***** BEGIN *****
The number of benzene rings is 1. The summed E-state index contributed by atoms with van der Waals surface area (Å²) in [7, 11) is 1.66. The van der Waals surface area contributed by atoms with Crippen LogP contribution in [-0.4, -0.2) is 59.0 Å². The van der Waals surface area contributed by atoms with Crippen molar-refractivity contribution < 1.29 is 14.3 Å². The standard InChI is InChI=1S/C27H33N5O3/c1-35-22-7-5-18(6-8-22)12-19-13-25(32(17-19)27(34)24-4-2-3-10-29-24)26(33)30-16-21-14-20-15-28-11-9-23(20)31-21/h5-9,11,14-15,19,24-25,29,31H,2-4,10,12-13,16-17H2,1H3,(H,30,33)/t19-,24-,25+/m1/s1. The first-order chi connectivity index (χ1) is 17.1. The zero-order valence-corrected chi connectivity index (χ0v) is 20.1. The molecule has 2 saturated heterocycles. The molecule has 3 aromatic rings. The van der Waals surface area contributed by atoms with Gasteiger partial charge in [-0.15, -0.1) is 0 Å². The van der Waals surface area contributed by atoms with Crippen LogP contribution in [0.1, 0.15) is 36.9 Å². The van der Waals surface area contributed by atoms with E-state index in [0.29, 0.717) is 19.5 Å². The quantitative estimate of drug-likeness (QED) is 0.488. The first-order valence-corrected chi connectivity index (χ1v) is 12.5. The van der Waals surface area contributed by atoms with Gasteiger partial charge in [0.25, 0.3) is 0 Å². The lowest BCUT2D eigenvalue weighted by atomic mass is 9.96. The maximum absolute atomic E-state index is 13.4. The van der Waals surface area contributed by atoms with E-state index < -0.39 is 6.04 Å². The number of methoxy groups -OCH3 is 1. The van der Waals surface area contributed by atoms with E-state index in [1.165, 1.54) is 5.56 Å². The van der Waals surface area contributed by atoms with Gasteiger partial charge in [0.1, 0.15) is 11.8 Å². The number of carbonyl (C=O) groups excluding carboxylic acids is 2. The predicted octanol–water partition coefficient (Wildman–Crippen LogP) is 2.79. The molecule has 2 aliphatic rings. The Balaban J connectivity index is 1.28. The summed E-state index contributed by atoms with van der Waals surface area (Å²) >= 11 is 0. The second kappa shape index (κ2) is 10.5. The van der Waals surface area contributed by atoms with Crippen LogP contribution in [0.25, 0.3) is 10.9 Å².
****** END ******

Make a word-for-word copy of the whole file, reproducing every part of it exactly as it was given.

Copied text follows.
The number of benzene rings is 1. The summed E-state index contributed by atoms with van der Waals surface area (Å²) in [7, 11) is 1.66. The van der Waals surface area contributed by atoms with Crippen LogP contribution in [-0.4, -0.2) is 59.0 Å². The van der Waals surface area contributed by atoms with Crippen molar-refractivity contribution < 1.29 is 14.3 Å². The standard InChI is InChI=1S/C27H33N5O3/c1-35-22-7-5-18(6-8-22)12-19-13-25(32(17-19)27(34)24-4-2-3-10-29-24)26(33)30-16-21-14-20-15-28-11-9-23(20)31-21/h5-9,11,14-15,19,24-25,29,31H,2-4,10,12-13,16-17H2,1H3,(H,30,33)/t19-,24-,25+/m1/s1. The first-order chi connectivity index (χ1) is 17.1. The zero-order valence-corrected chi connectivity index (χ0v) is 20.1. The molecule has 2 saturated heterocycles. The molecule has 3 aromatic rings. The van der Waals surface area contributed by atoms with Gasteiger partial charge in [-0.15, -0.1) is 0 Å². The van der Waals surface area contributed by atoms with Crippen LogP contribution in [0.1, 0.15) is 36.9 Å². The van der Waals surface area contributed by atoms with E-state index in [0.29, 0.717) is 19.5 Å². The quantitative estimate of drug-likeness (QED) is 0.488. The first-order valence-corrected chi connectivity index (χ1v) is 12.5. The van der Waals surface area contributed by atoms with Gasteiger partial charge in [0.25, 0.3) is 0 Å². The lowest BCUT2D eigenvalue weighted by atomic mass is 9.96. The maximum absolute atomic E-state index is 13.4. The van der Waals surface area contributed by atoms with E-state index < -0.39 is 6.04 Å². The number of methoxy groups -OCH3 is 1. The van der Waals surface area contributed by atoms with E-state index in [1.165, 1.54) is 5.56 Å². The van der Waals surface area contributed by atoms with Gasteiger partial charge in [0.1, 0.15) is 11.8 Å². The number of carbonyl (C=O) groups excluding carboxylic acids is 2. The predicted octanol–water partition coefficient (Wildman–Crippen LogP) is 2.79. The molecule has 2 aliphatic rings. The Balaban J connectivity index is 1.28. The summed E-state index contributed by atoms with van der Waals surface area (Å²) >= 11 is 0. The second kappa shape index (κ2) is 10.5. The van der Waals surface area contributed by atoms with Crippen LogP contribution in [0.25, 0.3) is 10.9 Å².